I love a parade song as much as the next guy, but it might be time to rein in the lyrics. The inflation rate is out of control.
A mere “handful of vets” and “a line of cadets” in “I Love a Parade” (1931) were followed by 76 trombones and 110 cornets in “The Music Man” (1957). By the time Prince Ali marched across the big screen in “Aladdin” (1992), he arrived with 95 Persian monkeys, 75 golden camels, 53 purple peacocks, 60 elephants, “40 fakirs, his cooks, his bakers” and countless “birds that warble on key.”
It took at least as many Disney animators to keep up with the lyricists and Robin Williams’ big blue genie.
In the stage version, which opens Wednesday at the Des Moines Civic Center, much of the requisite magic comes from the costume designer, Gregg Barnes. When he told the props team they needed backstage pegs for 80 turbans, he had to clarify: There are 80 turbans just in Prince Ali’s parade. Three times as many show up throughout the whole show.
“The point is to make it look like an endless parade,” he says of Ali’s second-act opener, when 20 actors change costumes four times in three minutes. “I just love the energy of it.”
Barnes won two Tony Awards, for “The Drowsy Chaperone” in 2006 and “Follies” in 2012, and has designed costumes for shows as varied as “Something Rotten” and “Kinky Boots.” But in terms of sheer spectacle, he says, ” ‘Aladdin’ is certainly in the top three”―including his designs for the circus and the high-kicking Radio City Christmas Spectacular.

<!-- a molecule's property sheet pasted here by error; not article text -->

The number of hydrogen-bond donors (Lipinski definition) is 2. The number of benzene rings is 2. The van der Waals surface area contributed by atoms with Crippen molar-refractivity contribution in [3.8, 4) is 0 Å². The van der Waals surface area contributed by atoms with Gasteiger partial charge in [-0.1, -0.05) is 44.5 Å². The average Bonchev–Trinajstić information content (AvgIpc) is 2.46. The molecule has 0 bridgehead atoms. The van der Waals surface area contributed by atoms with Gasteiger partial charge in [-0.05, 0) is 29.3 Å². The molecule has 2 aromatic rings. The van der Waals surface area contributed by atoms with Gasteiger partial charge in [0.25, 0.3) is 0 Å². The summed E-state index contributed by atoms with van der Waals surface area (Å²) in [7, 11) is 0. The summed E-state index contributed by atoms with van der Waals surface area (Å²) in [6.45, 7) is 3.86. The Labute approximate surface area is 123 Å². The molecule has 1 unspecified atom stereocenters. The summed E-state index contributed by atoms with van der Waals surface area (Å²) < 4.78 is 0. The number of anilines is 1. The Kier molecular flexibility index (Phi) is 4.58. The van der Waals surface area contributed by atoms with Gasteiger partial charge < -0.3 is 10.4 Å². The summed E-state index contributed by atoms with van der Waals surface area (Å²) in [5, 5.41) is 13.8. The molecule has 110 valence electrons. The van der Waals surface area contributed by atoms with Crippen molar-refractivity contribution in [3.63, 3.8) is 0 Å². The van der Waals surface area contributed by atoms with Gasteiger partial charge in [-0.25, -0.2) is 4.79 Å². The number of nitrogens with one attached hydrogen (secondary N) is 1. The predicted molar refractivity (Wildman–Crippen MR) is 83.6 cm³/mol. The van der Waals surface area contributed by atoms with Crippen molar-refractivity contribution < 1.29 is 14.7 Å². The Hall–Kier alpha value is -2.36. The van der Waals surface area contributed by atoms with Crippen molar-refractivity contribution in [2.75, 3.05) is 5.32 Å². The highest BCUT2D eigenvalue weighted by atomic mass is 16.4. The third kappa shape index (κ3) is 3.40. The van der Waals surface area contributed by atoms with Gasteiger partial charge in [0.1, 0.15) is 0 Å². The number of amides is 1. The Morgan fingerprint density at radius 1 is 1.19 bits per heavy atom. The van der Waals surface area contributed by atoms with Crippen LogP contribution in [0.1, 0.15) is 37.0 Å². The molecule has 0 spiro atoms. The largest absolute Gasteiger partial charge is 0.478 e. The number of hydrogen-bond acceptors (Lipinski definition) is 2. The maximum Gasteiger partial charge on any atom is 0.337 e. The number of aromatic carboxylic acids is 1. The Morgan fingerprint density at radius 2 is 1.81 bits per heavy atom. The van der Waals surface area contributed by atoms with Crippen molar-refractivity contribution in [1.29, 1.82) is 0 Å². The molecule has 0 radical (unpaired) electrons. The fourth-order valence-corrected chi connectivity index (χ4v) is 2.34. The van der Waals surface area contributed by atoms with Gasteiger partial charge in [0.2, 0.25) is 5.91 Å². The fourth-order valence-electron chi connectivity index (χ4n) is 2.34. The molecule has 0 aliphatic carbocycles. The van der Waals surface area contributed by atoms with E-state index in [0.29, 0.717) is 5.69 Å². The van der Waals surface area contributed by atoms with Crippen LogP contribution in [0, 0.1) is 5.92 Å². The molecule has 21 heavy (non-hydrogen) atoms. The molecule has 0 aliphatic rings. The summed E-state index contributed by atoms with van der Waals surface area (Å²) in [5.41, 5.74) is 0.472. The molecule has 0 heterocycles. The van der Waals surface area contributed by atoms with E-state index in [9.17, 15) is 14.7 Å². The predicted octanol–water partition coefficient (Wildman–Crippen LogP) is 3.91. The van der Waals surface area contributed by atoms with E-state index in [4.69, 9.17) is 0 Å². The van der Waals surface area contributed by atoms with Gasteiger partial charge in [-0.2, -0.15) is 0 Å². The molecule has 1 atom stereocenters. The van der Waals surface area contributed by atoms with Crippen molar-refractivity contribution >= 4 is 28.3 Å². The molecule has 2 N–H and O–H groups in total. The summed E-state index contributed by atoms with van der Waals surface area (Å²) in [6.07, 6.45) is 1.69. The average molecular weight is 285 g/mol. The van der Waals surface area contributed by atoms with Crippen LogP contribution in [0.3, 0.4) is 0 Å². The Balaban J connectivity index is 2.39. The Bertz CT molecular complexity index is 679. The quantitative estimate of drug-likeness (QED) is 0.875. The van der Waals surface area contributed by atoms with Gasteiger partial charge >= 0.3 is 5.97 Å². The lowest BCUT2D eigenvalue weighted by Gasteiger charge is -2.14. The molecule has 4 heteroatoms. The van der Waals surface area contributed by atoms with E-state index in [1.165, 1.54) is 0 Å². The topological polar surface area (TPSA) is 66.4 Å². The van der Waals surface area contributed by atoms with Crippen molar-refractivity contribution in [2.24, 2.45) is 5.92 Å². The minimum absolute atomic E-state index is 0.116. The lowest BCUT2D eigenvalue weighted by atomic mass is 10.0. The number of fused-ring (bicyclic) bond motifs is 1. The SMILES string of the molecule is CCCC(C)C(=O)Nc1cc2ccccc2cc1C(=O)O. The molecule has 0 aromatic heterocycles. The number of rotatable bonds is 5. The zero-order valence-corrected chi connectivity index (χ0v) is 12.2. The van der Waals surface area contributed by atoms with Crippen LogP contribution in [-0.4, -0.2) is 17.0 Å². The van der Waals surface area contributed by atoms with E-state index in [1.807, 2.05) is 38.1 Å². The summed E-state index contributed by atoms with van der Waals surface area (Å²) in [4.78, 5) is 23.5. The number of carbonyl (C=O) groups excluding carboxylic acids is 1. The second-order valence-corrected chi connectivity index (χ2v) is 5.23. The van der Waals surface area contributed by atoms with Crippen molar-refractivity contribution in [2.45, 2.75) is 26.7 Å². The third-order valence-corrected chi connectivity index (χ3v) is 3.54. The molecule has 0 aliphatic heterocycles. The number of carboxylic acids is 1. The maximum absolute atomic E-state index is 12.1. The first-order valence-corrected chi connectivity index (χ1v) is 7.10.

In all, the “Aladdin” cast wears 337 costumes that were based on 134 individual designs, some of which took Barnes six hours to sketch and paint. More than 340 people in 26 specialty shops (tailors, milliners, painters, etc.) used 2,039 materials and fabrics from China, England, France, Germany, Guatemala, India, Italy, Japan, Mexico, Morocco, Tahiti, Turkey and Uzbekistan.One of Princess Jasmine’s dresses shimmers with 12 pounds of Swarovski crystal beads.
“When you add up all the hours, I wonder, ‘How did we do that?’ ” Barnes says.
During his research, he gathered ideas from various sources and tucked them into folders: Islamic architecture, Victorian Orientalist painting, Hollywood kitsch, “Dancing With the Stars,” belly dancing―even M.C. Hammer and his famous baggy pants.
He researched Persian rugs, too, but didn’t spill any secrets about the show’s magic carpet. He made that mistake once during a backstage tour on Broadway before an actor scolded him: “Are you crazy? What are you doing? The genie makes the carpet fly.”
Over the phone the other day from his apartment in New York, Barnes mentioned that he had designed the costumes for the new musical “Mean Girls,” whose cast performed in the Macy’s Thanksgiving Day Parade.
He loves a parade, too―at a distance. He watched it on TV.
“I’m not that brave to go out in the cold.”
“Aladdin” runs Nov. 28 through Dec. 9 at the Des Moines Civic Center. $40-$150; dmpa.org
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